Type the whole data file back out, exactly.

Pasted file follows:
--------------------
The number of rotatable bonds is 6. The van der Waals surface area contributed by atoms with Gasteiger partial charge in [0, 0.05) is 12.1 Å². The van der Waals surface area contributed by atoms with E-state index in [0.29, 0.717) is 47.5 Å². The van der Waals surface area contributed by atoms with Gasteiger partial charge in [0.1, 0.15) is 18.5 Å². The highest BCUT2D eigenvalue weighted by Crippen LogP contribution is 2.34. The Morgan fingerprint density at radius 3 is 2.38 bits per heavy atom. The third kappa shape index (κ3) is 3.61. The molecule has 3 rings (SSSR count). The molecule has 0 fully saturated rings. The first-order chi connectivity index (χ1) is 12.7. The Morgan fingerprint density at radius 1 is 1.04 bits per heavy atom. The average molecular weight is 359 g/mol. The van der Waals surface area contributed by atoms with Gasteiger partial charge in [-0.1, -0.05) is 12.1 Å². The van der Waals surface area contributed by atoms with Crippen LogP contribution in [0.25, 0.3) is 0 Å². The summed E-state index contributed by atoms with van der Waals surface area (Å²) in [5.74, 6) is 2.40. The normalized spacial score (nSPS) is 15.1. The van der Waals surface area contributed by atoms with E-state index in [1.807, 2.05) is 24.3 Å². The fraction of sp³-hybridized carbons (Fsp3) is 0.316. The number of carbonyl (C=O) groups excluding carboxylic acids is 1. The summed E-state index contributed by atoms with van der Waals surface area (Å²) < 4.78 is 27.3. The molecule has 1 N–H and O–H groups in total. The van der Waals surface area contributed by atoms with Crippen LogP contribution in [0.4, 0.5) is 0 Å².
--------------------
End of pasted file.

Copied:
The number of rotatable bonds is 6. The van der Waals surface area contributed by atoms with Gasteiger partial charge in [0, 0.05) is 12.1 Å². The van der Waals surface area contributed by atoms with E-state index in [0.29, 0.717) is 47.5 Å². The van der Waals surface area contributed by atoms with Gasteiger partial charge in [0.1, 0.15) is 18.5 Å². The highest BCUT2D eigenvalue weighted by Crippen LogP contribution is 2.34. The Morgan fingerprint density at radius 3 is 2.38 bits per heavy atom. The third kappa shape index (κ3) is 3.61. The molecule has 3 rings (SSSR count). The molecule has 0 fully saturated rings. The first-order chi connectivity index (χ1) is 12.7. The Morgan fingerprint density at radius 1 is 1.04 bits per heavy atom. The average molecular weight is 359 g/mol. The van der Waals surface area contributed by atoms with Gasteiger partial charge in [-0.1, -0.05) is 12.1 Å². The van der Waals surface area contributed by atoms with Crippen LogP contribution in [0.25, 0.3) is 0 Å². The summed E-state index contributed by atoms with van der Waals surface area (Å²) in [5.74, 6) is 2.40. The normalized spacial score (nSPS) is 15.1. The van der Waals surface area contributed by atoms with E-state index in [1.807, 2.05) is 24.3 Å². The fraction of sp³-hybridized carbons (Fsp3) is 0.316. The number of carbonyl (C=O) groups excluding carboxylic acids is 1. The summed E-state index contributed by atoms with van der Waals surface area (Å²) < 4.78 is 27.3. The molecule has 1 N–H and O–H groups in total. The van der Waals surface area contributed by atoms with Crippen LogP contribution in [0.4, 0.5) is 0 Å².